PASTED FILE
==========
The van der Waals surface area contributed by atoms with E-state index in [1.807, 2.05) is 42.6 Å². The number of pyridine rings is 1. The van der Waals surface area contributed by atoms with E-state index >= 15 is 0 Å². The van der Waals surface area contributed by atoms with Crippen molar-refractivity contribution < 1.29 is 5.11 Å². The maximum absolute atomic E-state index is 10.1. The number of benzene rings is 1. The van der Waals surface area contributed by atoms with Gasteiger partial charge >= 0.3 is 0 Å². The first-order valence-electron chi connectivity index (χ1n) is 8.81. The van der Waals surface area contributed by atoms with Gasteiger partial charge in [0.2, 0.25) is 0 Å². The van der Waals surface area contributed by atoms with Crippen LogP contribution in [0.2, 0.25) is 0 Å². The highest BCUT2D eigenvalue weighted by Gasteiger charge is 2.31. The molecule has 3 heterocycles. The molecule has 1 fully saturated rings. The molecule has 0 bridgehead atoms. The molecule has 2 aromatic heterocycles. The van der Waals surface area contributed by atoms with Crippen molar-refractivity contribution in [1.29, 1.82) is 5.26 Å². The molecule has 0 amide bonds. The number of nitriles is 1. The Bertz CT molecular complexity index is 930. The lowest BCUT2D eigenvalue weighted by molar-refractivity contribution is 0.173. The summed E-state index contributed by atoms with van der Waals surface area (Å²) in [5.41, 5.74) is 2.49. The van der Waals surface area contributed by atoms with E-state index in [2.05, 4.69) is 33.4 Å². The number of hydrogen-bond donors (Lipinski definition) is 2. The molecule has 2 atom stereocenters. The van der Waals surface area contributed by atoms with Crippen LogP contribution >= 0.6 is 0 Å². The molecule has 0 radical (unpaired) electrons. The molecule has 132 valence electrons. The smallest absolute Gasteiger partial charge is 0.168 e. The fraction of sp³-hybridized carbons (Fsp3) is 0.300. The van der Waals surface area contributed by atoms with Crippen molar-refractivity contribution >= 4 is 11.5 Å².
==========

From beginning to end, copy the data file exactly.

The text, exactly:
The van der Waals surface area contributed by atoms with E-state index in [1.807, 2.05) is 42.6 Å². The number of pyridine rings is 1. The van der Waals surface area contributed by atoms with E-state index >= 15 is 0 Å². The van der Waals surface area contributed by atoms with Crippen molar-refractivity contribution < 1.29 is 5.11 Å². The maximum absolute atomic E-state index is 10.1. The number of benzene rings is 1. The van der Waals surface area contributed by atoms with Gasteiger partial charge >= 0.3 is 0 Å². The first-order valence-electron chi connectivity index (χ1n) is 8.81. The van der Waals surface area contributed by atoms with Gasteiger partial charge in [0.2, 0.25) is 0 Å². The van der Waals surface area contributed by atoms with Crippen LogP contribution in [0.2, 0.25) is 0 Å². The highest BCUT2D eigenvalue weighted by Gasteiger charge is 2.31. The molecule has 3 heterocycles. The molecule has 1 fully saturated rings. The molecule has 0 bridgehead atoms. The molecule has 2 aromatic heterocycles. The van der Waals surface area contributed by atoms with Crippen molar-refractivity contribution in [1.29, 1.82) is 5.26 Å². The molecule has 0 amide bonds. The number of nitriles is 1. The Bertz CT molecular complexity index is 930. The lowest BCUT2D eigenvalue weighted by molar-refractivity contribution is 0.173. The summed E-state index contributed by atoms with van der Waals surface area (Å²) in [5.41, 5.74) is 2.49. The van der Waals surface area contributed by atoms with E-state index in [2.05, 4.69) is 33.4 Å². The number of hydrogen-bond donors (Lipinski definition) is 2. The molecule has 2 atom stereocenters. The van der Waals surface area contributed by atoms with Crippen LogP contribution >= 0.6 is 0 Å². The molecule has 0 radical (unpaired) electrons. The molecule has 132 valence electrons. The smallest absolute Gasteiger partial charge is 0.168 e. The fraction of sp³-hybridized carbons (Fsp3) is 0.300. The van der Waals surface area contributed by atoms with Crippen molar-refractivity contribution >= 4 is 11.5 Å².